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Surprising trends in transportation 

ON JUNE 20, Jennifer Colestock surprised some people. She was representing Savannah's cyclists in the fifth annual Dump the Pump Challenge, a commuting race against a Chatham Area Transit bus rider and an automobile driver. Like Frank McIntosh and Kristin Mulzer, who rode for the Savannah Bicycle Campaign in previous years, Colestock was first to arrive at City Hall.

In fact, she rolled up unexpectedly while preparations were still being made at the finish line, having made the trip in less than 15 minutes on a steel frame, single speed bicycle. Bill Broker, who caught a CAT, arrived about 5 minutes later, briefcase in hand. City of Savannah Management Services Bureau Chief Sean Brandon drove from Midtown to Downtown and finally crossed the finish line about 2 minutes after Broker.

I knew Colestock to be a strong cyclist, but I was surprised at how quickly she travelled from Twelve Oaks Shopping Center to the intersection of Bull and Bay streets.

Sadly, what is probably more surprising to many is that someone would choose to ride her bike to work (or in the case of Broker, the bus). Well, guess what: Get ready for more surprises. Americans' attitudes about transportation are changing.

I grew up in South Georgia, and in the years before I was old enough to drive a car, I spent hours and hours building plastic models of them. I couldn't sleep the night before I got the keys to a 1968 Mustang. The car was 16 years old, just like me, but had lived a much harder life up to that point.

I was an inexperienced driver in command of a vehicle with a 289 cubic inch V-8 engine, a master cylinder that constantly hemorrhaged brake fluid and a looseygoosey steering box (I could turn the wheel 45 degrees in either direction without altering the path of the car).

Looking back and remembering my maturity level, it seems crazy that the state of Georgia would license me to do such a thing.

To some young adults reading this, it probably seems crazy that I was so wild about a car and so willing to pour into it the meager wages I earned at after school jobs.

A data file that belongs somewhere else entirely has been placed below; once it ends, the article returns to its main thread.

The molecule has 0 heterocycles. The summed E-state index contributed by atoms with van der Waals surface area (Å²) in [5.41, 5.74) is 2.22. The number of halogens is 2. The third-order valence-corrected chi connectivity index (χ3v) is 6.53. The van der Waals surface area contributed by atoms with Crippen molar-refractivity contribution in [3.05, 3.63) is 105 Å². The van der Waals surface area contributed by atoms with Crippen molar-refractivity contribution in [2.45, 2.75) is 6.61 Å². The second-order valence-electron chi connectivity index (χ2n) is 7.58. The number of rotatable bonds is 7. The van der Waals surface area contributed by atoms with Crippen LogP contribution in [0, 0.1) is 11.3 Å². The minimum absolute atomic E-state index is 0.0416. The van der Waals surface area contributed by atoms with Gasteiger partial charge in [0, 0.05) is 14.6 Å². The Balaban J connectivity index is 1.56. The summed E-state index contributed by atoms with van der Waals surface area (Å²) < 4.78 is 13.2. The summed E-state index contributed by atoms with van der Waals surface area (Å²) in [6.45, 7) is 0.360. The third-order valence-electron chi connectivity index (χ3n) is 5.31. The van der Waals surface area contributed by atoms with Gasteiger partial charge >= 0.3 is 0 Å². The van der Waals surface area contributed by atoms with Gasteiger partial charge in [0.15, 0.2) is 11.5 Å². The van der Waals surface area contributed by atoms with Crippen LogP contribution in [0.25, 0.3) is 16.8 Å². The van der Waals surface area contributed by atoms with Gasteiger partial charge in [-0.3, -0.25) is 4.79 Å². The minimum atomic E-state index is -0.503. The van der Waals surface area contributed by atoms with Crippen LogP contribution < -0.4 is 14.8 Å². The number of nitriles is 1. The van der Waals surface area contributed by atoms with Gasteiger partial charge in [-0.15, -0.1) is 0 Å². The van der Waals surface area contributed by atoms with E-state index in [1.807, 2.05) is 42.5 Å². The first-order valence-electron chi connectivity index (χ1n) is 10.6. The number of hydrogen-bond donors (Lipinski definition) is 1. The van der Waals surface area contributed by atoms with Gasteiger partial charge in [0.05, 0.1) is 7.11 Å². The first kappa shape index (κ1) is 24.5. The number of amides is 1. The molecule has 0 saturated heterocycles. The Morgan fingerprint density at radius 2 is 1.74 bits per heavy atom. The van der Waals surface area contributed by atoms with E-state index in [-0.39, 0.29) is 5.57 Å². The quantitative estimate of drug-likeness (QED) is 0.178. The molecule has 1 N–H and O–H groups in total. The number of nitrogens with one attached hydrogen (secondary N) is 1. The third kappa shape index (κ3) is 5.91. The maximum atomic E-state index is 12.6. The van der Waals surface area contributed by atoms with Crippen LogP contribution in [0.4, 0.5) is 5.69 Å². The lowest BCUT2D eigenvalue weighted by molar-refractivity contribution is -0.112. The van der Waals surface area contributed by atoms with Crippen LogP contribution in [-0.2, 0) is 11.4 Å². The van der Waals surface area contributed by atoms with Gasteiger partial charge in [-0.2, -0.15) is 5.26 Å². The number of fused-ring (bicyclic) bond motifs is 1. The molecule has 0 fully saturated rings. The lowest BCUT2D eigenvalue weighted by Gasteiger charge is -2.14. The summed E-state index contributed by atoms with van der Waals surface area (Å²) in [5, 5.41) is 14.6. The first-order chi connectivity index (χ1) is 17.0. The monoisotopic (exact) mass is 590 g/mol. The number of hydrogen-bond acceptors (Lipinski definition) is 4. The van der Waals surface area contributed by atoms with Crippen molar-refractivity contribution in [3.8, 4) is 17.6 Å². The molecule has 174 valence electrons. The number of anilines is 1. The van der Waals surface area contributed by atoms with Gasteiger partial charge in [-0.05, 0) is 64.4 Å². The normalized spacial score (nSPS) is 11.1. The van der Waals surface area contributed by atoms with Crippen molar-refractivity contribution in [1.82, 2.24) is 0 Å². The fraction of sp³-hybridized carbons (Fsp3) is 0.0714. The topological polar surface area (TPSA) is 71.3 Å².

Our national obsession with cars is still very powerful, no doubt. Just watch an hour of local television and count the number of commercials for car dealerships, insurance companies, title pawn operation, drive through fast food joints and automobile accident attorneys.

However, growing numbers of young people are less responsive to the car's appeal. A report released last month by the Frontier Group, "A New Direction: Our Changing Relationship with Driving and the Implications for America's Future," presents some interesting findings. It concludes, "Young people aged 16 to 34 drove 23 percent fewer miles on average in 2009 than they did in 2001 – a greater decline in driving than any other age group."

In addition, another Frontier Group study found that during the same period, bicycling among this group was up 24 percent, walking was up 15 percent and transit miles travelled were up 40 percent.

The Frontier Group suggests young people's transportation choices are also showing up in their preference for less car-centric communities. If you are skeptical of analysis by a think tank "producing ideas and research to promote a cleaner environment and a fairer and more democratic society," consider that the American Association of Realtors reached a similar conclusion.

In "How Millennials Move: The Car-Less Trends," published last year, the real estate trade group reports "Millennials own fewer cars and drive less than their predecessors. They'd rather walk, bike, car-share, and use public transportation — and want to live where that's all easy."

As she congratulated Colestock for her victory, Savannah Mayor Edna Jackson said, "Once again this race has opened our eyes to the fact that driving is not always the quickest way to commute, and it's definitely not the cheapest. I hope this encourages some of our citizens to trying dumping the pump from time to time."

I agree with her 100 percent. More Savannahians should consider going by bike or by bus, even if they still drive much of the time.

But for more and more Savannahians and their peers across the country, riding a bike or the bus is not something they do only from time to time. They do it most or all of the time.

For them, what we call "alternative transportation" is simply... transportation.

cs

John Bennett is executive director of the savannah bicycle campaign.

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John Bennett

John Bennett

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John Bennett is executive director of the Savannah Bicycle Campaign.

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Connect Today 02.20.2017

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